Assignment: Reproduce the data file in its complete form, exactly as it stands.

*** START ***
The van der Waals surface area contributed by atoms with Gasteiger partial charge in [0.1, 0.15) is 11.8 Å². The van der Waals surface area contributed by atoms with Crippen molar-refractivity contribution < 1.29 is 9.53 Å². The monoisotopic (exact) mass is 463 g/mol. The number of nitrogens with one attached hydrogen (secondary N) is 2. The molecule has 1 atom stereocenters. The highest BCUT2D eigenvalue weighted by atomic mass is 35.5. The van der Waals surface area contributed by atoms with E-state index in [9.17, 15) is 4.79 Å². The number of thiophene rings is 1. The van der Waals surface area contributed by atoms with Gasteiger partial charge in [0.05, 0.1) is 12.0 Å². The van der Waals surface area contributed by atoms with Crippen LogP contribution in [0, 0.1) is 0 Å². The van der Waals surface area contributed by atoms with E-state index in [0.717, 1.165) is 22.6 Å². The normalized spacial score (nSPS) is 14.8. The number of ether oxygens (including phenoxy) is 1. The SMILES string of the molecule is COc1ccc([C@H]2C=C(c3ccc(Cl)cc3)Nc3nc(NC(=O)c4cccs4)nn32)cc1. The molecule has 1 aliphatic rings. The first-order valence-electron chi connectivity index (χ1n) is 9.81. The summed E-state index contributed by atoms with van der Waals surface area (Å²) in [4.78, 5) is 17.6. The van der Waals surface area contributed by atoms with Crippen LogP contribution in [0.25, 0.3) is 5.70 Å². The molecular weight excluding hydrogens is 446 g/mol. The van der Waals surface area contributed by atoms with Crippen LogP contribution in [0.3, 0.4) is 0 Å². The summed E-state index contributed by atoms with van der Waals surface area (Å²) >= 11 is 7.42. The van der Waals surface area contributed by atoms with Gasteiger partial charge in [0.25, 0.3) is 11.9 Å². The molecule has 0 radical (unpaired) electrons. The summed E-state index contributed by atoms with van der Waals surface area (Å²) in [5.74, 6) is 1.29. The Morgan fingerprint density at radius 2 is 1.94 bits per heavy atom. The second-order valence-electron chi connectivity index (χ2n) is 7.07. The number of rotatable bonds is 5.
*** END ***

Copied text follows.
The van der Waals surface area contributed by atoms with Gasteiger partial charge in [0.1, 0.15) is 11.8 Å². The van der Waals surface area contributed by atoms with Crippen molar-refractivity contribution < 1.29 is 9.53 Å². The monoisotopic (exact) mass is 463 g/mol. The number of nitrogens with one attached hydrogen (secondary N) is 2. The molecule has 1 atom stereocenters. The highest BCUT2D eigenvalue weighted by atomic mass is 35.5. The van der Waals surface area contributed by atoms with E-state index in [9.17, 15) is 4.79 Å². The number of thiophene rings is 1. The van der Waals surface area contributed by atoms with Gasteiger partial charge in [0.05, 0.1) is 12.0 Å². The van der Waals surface area contributed by atoms with Crippen LogP contribution in [0, 0.1) is 0 Å². The van der Waals surface area contributed by atoms with E-state index in [0.717, 1.165) is 22.6 Å². The normalized spacial score (nSPS) is 14.8. The number of ether oxygens (including phenoxy) is 1. The SMILES string of the molecule is COc1ccc([C@H]2C=C(c3ccc(Cl)cc3)Nc3nc(NC(=O)c4cccs4)nn32)cc1. The molecule has 1 aliphatic rings. The first-order valence-electron chi connectivity index (χ1n) is 9.81. The summed E-state index contributed by atoms with van der Waals surface area (Å²) in [4.78, 5) is 17.6. The van der Waals surface area contributed by atoms with Crippen LogP contribution in [0.25, 0.3) is 5.70 Å². The molecular weight excluding hydrogens is 446 g/mol. The van der Waals surface area contributed by atoms with Crippen LogP contribution in [0.3, 0.4) is 0 Å². The summed E-state index contributed by atoms with van der Waals surface area (Å²) >= 11 is 7.42. The van der Waals surface area contributed by atoms with Gasteiger partial charge in [0.25, 0.3) is 11.9 Å². The molecule has 0 radical (unpaired) electrons. The summed E-state index contributed by atoms with van der Waals surface area (Å²) in [5.74, 6) is 1.29. The Morgan fingerprint density at radius 2 is 1.94 bits per heavy atom. The second-order valence-electron chi connectivity index (χ2n) is 7.07. The number of rotatable bonds is 5.